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Posted: June 26, 2008

Novel ferroelectric NAND flash memory cell demonstrates 10000 times more program and erase cycles than conventional memory cells

(Nanowerk News) Shigeki Sakai et al. of the Novel Electron Devices Group, the Nanoelectronics Research Institute of the National Institute of Advanced Industrial Science and Technology (AIST) in collaboration with Ken Takeuchi, Associate Professor of the Graduate School of Engineering, the University of Tokyo have demonstrated that the use of ferroelectric gate field-effect transistors (FeFETs) as memory cells dramatically improves the performance of NAND flash memory.
The FeFET, the newly developed memory cell, can be programmed and erased as many times as 100 million or more and with programming voltage of less than 6 V, whereas the conventional NAND flash memory cells have ten thousand program/erase endurance cycles with approximately 20 V programming voltage. It has been assumed that conventional NAND flash memory can be downsized to 30 nm at the minimum, whereas this novel memory cell will meet the needs of the next 20-nm and 10-nm technology generations. And thus, this memory cell is expected to be used in a next-generation, high-density, high-capacity nonvolatile memory.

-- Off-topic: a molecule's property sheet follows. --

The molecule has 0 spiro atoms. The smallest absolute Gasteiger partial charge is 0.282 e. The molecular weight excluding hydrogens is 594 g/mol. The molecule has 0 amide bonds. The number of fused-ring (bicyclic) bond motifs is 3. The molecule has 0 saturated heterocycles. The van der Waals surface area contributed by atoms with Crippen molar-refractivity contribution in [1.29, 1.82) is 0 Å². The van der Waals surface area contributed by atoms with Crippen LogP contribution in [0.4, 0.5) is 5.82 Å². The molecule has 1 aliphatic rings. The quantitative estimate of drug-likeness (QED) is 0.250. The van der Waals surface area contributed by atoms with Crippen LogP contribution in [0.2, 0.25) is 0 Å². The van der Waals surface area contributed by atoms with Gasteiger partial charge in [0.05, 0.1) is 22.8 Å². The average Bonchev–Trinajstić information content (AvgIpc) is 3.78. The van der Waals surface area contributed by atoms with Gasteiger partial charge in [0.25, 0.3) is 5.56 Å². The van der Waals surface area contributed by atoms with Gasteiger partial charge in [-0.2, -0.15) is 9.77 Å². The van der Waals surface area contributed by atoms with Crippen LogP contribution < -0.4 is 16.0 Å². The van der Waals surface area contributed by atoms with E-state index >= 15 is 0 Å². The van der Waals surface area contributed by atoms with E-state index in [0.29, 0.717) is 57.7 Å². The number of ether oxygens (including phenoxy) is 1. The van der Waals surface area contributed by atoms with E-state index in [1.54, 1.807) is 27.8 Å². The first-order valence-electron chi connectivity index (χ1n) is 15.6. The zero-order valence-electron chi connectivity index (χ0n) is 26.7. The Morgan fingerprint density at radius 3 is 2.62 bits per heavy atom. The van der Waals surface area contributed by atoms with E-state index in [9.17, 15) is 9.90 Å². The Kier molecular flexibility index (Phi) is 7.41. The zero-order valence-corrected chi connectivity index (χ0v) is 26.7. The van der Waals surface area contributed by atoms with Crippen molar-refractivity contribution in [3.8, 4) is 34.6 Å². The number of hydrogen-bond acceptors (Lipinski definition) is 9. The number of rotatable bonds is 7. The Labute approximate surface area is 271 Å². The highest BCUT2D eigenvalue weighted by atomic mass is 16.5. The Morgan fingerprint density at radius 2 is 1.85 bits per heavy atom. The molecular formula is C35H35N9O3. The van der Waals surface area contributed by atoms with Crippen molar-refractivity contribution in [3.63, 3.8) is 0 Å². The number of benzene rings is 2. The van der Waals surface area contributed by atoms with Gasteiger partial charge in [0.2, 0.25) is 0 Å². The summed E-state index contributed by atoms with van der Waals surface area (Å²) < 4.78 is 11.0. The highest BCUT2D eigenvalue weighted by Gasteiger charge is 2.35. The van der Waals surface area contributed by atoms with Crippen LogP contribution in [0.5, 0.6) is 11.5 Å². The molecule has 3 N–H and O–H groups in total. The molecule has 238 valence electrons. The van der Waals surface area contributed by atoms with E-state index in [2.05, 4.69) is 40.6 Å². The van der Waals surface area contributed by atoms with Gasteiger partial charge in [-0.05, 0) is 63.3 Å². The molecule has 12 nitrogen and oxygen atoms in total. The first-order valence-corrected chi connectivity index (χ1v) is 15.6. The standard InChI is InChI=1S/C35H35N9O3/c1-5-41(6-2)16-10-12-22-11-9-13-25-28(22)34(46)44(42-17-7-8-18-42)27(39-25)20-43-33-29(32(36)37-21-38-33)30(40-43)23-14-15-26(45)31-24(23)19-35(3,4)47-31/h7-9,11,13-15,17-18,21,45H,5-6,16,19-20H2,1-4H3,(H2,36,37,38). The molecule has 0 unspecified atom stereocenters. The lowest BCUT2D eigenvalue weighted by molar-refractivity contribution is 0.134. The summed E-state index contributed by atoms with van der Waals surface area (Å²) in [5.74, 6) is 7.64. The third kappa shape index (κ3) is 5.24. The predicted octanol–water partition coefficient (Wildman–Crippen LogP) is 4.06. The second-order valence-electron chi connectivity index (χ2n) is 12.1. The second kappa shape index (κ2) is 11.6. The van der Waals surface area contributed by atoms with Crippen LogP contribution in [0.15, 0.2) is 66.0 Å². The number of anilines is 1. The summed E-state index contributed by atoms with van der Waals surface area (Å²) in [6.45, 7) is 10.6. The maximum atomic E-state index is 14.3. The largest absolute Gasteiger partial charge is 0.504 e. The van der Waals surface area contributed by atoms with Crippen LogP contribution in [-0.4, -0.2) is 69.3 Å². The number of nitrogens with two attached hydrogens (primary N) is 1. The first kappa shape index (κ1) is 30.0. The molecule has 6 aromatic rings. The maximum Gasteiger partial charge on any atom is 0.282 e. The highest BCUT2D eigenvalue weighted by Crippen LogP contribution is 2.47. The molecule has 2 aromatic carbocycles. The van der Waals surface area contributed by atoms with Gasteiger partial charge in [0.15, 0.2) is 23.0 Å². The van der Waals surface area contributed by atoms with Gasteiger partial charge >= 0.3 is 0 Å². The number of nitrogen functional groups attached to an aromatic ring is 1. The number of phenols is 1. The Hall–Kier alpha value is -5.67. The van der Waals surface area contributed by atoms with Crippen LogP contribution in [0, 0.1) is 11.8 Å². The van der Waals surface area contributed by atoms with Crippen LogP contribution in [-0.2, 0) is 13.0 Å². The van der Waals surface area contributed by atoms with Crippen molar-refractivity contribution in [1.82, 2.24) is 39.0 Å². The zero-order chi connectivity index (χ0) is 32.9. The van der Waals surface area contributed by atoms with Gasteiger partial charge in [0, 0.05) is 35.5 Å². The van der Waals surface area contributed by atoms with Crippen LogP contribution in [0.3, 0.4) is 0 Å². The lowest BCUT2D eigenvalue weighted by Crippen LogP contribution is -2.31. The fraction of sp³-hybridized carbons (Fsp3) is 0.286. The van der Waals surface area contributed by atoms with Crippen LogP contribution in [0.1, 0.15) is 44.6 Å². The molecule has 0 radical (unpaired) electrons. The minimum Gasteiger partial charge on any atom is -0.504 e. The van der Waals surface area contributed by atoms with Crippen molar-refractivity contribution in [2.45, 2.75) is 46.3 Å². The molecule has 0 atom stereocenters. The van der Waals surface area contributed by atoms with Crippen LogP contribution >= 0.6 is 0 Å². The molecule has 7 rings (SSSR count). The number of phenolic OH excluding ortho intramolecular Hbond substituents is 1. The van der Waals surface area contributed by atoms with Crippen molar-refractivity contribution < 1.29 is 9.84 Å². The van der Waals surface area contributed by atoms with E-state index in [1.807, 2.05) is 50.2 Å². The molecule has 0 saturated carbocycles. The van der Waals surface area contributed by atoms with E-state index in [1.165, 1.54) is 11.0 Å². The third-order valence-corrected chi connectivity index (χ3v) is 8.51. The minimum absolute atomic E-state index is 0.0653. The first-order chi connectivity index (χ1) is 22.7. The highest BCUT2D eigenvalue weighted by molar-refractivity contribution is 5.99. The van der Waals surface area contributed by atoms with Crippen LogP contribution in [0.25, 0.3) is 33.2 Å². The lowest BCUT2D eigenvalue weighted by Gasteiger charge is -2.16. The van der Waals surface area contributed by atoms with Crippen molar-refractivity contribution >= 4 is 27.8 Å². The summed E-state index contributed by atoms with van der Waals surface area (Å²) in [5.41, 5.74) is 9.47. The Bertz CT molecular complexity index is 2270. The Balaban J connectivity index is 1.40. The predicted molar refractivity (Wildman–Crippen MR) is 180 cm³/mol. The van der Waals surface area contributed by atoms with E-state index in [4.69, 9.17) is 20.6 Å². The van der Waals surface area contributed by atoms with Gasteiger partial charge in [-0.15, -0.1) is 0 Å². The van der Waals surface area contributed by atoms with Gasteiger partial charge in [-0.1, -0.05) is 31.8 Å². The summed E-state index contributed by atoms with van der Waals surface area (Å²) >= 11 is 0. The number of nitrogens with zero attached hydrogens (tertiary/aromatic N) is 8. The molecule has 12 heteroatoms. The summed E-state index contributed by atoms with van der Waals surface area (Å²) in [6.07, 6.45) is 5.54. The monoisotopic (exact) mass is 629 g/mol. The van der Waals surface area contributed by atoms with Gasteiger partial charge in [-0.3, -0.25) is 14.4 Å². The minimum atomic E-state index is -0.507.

Results of the research was reported at the 23rd Nonvolatile Semiconductor Memory Workshop (the 23rd IEEE NVSMW / the 3rd ICMTD 2008) held in France, May 1822, 2008.
FeFET for Fe-NAND flash memory
Optical microscopic image of an FeFET for Fe-NAND flash memory. The gate length and width are 3 µm and 50 µm, respectively. (Image: AIST)
As portable information devices have become increasingly widespread in recent years, the need for smaller, lighter and less power-consuming data storage systems of high-capacity is growing. As a high-capacity data storage system, small, light and shock-proof solid state drives (SSDs) based on NAND flash memories have been attracting much attention these days instead of the conventional hard disk drive (HDD) which requires mechanical parts such as a motor. Cost per bit of NAND flash memory is higher than that of the HDDs with magnetic disks. However, with efforts toward lowering the bit cost by increasing the cell density per unit area, the NAND flash memory has rapidly become popular in the market.